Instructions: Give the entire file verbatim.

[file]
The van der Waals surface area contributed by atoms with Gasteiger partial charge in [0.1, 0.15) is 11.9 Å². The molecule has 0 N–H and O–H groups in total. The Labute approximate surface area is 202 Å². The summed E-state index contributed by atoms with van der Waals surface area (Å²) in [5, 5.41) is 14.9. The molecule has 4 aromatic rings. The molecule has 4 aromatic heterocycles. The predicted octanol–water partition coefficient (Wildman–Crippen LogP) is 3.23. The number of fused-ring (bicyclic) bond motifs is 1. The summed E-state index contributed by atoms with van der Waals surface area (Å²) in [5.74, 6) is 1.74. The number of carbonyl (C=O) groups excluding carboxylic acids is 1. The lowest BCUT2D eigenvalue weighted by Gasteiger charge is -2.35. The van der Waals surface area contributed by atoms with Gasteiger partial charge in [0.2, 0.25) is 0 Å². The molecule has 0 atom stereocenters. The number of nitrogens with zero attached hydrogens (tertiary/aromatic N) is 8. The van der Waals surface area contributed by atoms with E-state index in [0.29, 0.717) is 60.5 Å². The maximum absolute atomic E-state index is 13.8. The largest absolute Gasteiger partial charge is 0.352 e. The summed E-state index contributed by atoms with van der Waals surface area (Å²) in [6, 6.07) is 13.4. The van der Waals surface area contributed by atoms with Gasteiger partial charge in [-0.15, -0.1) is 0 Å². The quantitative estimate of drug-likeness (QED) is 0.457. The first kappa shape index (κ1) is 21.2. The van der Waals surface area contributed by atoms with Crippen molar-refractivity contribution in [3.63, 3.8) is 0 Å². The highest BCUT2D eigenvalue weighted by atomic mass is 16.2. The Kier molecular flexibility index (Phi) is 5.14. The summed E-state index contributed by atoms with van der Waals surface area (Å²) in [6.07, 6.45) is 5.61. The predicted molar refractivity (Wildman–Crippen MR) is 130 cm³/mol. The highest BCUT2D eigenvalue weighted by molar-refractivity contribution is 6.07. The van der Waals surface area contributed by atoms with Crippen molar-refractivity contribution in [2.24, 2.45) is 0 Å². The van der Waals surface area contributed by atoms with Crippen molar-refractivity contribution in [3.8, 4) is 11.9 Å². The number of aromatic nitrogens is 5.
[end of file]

The van der Waals surface area contributed by atoms with Gasteiger partial charge in [0.1, 0.15) is 11.9 Å². The molecule has 0 N–H and O–H groups in total. The Labute approximate surface area is 202 Å². The summed E-state index contributed by atoms with van der Waals surface area (Å²) in [5, 5.41) is 14.9. The molecule has 4 aromatic rings. The molecule has 4 aromatic heterocycles. The predicted octanol–water partition coefficient (Wildman–Crippen LogP) is 3.23. The number of fused-ring (bicyclic) bond motifs is 1. The summed E-state index contributed by atoms with van der Waals surface area (Å²) in [5.74, 6) is 1.74. The number of carbonyl (C=O) groups excluding carboxylic acids is 1. The lowest BCUT2D eigenvalue weighted by Gasteiger charge is -2.35. The van der Waals surface area contributed by atoms with Gasteiger partial charge in [0.2, 0.25) is 0 Å². The molecule has 0 atom stereocenters. The number of nitrogens with zero attached hydrogens (tertiary/aromatic N) is 8. The van der Waals surface area contributed by atoms with E-state index in [0.29, 0.717) is 60.5 Å². The maximum absolute atomic E-state index is 13.8. The largest absolute Gasteiger partial charge is 0.352 e. The summed E-state index contributed by atoms with van der Waals surface area (Å²) in [6, 6.07) is 13.4. The van der Waals surface area contributed by atoms with Gasteiger partial charge in [-0.15, -0.1) is 0 Å². The quantitative estimate of drug-likeness (QED) is 0.457. The first kappa shape index (κ1) is 21.2. The van der Waals surface area contributed by atoms with Crippen molar-refractivity contribution in [3.63, 3.8) is 0 Å². The highest BCUT2D eigenvalue weighted by atomic mass is 16.2. The Kier molecular flexibility index (Phi) is 5.14. The summed E-state index contributed by atoms with van der Waals surface area (Å²) in [6.07, 6.45) is 5.61. The predicted molar refractivity (Wildman–Crippen MR) is 130 cm³/mol. The highest BCUT2D eigenvalue weighted by molar-refractivity contribution is 6.07. The van der Waals surface area contributed by atoms with Crippen molar-refractivity contribution in [2.24, 2.45) is 0 Å². The van der Waals surface area contributed by atoms with Crippen molar-refractivity contribution in [3.8, 4) is 11.9 Å². The number of aromatic nitrogens is 5.